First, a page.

Few plays depict addiction and its destructive effects on families with as much brutal honesty as Eugene O’Neill’s masterpiece “Long Day’s Journey Into Night.”… This Saturday, Jan. 26, the Mayo Clinic is partnering with the Guthrie Theater to use “Long Day’s Journey Into Night” as a vehicle for discussing addiction and its effects on individuals and families. The all-day seminar includes a full performance of the Guthrie’s current production of O’Neill’s play as well as presentations and panel discussions by addiction experts from the Mayo Clinic and elsewhere. Actress Melissa Gilbert will also speak about her personal history with alcoholism and drug abuse.
Circulation: MinnPost is a nonprofit, nonpartisan enterprise which provides news and analysis based on reporting by professional journalists, most of whom have decades of experience in the Twin Cities media. According to MinnPost, the site averages more than 450,000 visits and more than 850,000 page views a month. At the end of 2010, MinnPost also had 8,800 followers on Twitter and its main Facebook page was liked by 3,500-plus readers.
Context: "Windows Into Hope: Stories of Addiction and Recovery" will take place on Saturday, Jan. 26, from 8 a.m. to 5 p.m. at the Guthrie Theater in Minneapolis. Speakers will include physicians and researchers from Mayo Clinic, the University of California-San Diego, and the University of South Carolina, who will explore topics like the differences between treating addiction in males and females; pathways to addiction among adolescents; psychiatric illness and chemical dependence; and substance abuse in the military. There will also be plenty of room for questions from the crowd. This year's program features actress Melissa Gilbert from "Little House on the Prairie." She will take the stage to share her own stories of addiction.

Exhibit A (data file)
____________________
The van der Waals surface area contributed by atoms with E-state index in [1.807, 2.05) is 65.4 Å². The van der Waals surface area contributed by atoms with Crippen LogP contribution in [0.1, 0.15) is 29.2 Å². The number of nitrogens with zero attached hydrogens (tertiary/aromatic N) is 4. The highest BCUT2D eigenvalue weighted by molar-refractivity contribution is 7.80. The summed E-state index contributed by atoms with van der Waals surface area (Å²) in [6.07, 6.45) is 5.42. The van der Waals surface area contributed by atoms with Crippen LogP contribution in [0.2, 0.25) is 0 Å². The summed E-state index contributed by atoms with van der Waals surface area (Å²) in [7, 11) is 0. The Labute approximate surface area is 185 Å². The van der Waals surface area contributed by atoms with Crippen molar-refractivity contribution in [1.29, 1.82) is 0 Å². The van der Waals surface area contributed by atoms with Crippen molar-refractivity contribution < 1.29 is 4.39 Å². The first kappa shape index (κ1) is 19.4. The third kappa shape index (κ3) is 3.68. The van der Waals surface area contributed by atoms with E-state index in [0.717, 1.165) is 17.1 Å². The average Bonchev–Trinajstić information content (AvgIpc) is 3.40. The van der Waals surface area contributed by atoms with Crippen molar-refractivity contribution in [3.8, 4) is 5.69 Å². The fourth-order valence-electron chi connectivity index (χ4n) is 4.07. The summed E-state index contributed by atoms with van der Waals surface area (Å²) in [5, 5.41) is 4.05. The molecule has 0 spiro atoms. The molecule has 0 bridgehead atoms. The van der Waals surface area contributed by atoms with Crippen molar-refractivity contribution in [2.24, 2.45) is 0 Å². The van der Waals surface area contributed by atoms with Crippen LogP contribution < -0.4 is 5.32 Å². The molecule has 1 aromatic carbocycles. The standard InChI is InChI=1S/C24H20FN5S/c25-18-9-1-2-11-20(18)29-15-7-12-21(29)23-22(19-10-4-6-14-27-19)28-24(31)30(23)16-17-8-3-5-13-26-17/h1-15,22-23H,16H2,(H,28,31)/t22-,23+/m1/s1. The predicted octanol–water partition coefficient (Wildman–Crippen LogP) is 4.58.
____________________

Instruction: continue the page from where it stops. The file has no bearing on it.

Public Affairs Contact: Nick Hanson
A Puerto Rican medical and dental provider has joined the Mayo Clinic as the newest member of its care network. San Juan-based Clinica Salus is the first health system in the Caribbean to join Mayo's care network. It provides services to patients at loctions in San Juan and around the island. Bob Brigham, chief administrative officer for Mayo Clinic's Florida campus, said under the new partnership, Salus physicians will have access to Mayo Clinic specialists and medical information closer to home.
Reach: Minnesota Public Radio operates 43 stations and serves virtually all of Minnesota and parts of the surrounding states. MPR has more than 100,000 members and more than 900,000 listeners each week, which is the largest audience of any regional public radio network.
Additional Coverage: Jacksonville Business Journal
Context: Mayo Clinic and Salus officials announced this week that Salus, a premier ambulatory health care medical and dental provider in the metropolitan San Juan area, is the first member of the Mayo Clinic Care Network in Puerto Rico and the Caribbean.
News Release: Salus in Puerto Rico Joins Mayo Clinic Care Network
Public Affairs Contact: Kevin Punsky
Reach: nbcnews.com receives more than 1.6 million unque vistors each month. KARE has won the demographic of viewers 25 to 54 years-old in almost every Nielsen ratings sweeps period since the late 1980s, while placing second overall in households at 5, 6, and 10 p.m. since May 2006, trailing rival CBS affiliate WCCO.